3D printing or additive manufacturing is a process of making three-dimensional solid objects from a digital file.
The creation of a 3D printed object is achieved using additive processes. In an additive process an object is created by laying down successive layers of material until the object is created. Each of these layers can be seen as a thinly sliced horizontal cross-section of the eventual object.
3D printing is the opposite of subtractive manufacturing which is cutting out / hollowing out a piece of metal or plastic with for instance a milling machine.
3D printing enables you to produce complex (functional) shapes using less material than traditional manufacturing methods.
- Course Includes
2 hrs / 2 Month
- Input & Technical Aspects
- Machine Operation
- How does 3D printing works?
It all starts with the creation of a 3D model in your computer. This digital design is for instance a CAD (Computer Aided Design) file. A 3D model is either created from the ground up with 3D modeling software or based on data generated with a 3D scanner. With a 3D scanner you’re able to create a digital copy of an object.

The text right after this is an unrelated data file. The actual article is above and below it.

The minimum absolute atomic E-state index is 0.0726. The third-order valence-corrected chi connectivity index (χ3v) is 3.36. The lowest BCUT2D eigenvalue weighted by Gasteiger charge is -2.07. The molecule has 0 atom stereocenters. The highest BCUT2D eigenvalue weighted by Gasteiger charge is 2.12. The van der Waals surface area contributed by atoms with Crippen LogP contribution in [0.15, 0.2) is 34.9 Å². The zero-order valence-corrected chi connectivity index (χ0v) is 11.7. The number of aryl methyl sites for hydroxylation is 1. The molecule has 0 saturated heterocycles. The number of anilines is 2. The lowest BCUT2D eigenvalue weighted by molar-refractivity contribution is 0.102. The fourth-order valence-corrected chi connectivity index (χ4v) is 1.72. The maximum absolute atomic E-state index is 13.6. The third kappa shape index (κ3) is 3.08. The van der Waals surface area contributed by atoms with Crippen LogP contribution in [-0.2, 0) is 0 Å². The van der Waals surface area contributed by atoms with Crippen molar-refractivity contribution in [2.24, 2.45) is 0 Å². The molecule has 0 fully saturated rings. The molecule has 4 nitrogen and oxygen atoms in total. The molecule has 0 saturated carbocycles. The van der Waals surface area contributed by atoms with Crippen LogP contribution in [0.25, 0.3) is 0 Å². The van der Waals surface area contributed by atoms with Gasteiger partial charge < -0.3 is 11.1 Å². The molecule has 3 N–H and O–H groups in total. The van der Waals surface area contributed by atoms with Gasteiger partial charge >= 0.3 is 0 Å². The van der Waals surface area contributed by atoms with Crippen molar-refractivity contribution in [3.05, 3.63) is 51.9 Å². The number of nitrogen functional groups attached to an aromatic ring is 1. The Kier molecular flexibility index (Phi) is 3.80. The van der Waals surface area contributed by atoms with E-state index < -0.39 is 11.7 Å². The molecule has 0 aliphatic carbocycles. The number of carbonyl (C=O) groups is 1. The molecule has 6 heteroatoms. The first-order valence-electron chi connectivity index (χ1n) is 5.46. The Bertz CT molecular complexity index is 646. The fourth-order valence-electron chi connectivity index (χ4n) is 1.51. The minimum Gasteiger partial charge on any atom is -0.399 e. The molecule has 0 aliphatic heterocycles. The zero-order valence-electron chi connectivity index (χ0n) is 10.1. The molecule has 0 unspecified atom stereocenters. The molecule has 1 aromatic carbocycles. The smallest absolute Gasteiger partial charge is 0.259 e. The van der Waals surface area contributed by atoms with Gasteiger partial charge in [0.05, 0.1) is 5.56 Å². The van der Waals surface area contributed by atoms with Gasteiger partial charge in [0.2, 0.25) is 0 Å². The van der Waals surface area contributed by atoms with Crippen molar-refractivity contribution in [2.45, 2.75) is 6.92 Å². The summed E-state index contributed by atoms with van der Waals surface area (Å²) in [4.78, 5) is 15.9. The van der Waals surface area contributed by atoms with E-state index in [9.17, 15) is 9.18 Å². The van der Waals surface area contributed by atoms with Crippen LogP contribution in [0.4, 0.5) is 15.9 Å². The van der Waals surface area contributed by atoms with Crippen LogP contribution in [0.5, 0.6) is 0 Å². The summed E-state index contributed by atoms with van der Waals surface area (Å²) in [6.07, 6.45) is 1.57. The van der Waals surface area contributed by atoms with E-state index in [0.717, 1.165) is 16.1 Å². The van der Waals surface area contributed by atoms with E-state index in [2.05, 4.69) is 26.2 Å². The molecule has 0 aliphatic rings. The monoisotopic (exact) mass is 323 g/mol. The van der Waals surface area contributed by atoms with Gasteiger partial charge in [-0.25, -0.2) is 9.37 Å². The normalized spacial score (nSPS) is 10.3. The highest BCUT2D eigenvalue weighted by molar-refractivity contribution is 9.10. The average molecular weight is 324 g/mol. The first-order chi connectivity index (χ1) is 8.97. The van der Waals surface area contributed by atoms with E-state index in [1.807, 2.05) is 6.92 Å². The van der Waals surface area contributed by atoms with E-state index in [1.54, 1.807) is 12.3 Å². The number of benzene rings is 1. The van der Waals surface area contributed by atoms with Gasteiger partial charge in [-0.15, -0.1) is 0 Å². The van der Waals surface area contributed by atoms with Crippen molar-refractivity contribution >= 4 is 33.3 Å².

- Example & applications of 3D printing
Applications include rapid prototyping, architectural scale models & maquettes, 3D printed prosthetics and movie props.
Other examples of 3D printing would include reconstructing fossils in paleontology, replicating ancient artifacts in archaeology, reconstructing bones and body parts in forensic pathology and reconstructing heavily damaged evidence acquired from crime scene investigations.
Educators and students have long been using 3D printers in the classroom. 3D printing enables students to materialize their ideas in a fast and affordable way.
There is a different field in which you can use 3D printer. For example
- Rapid Prototyping
- Product Design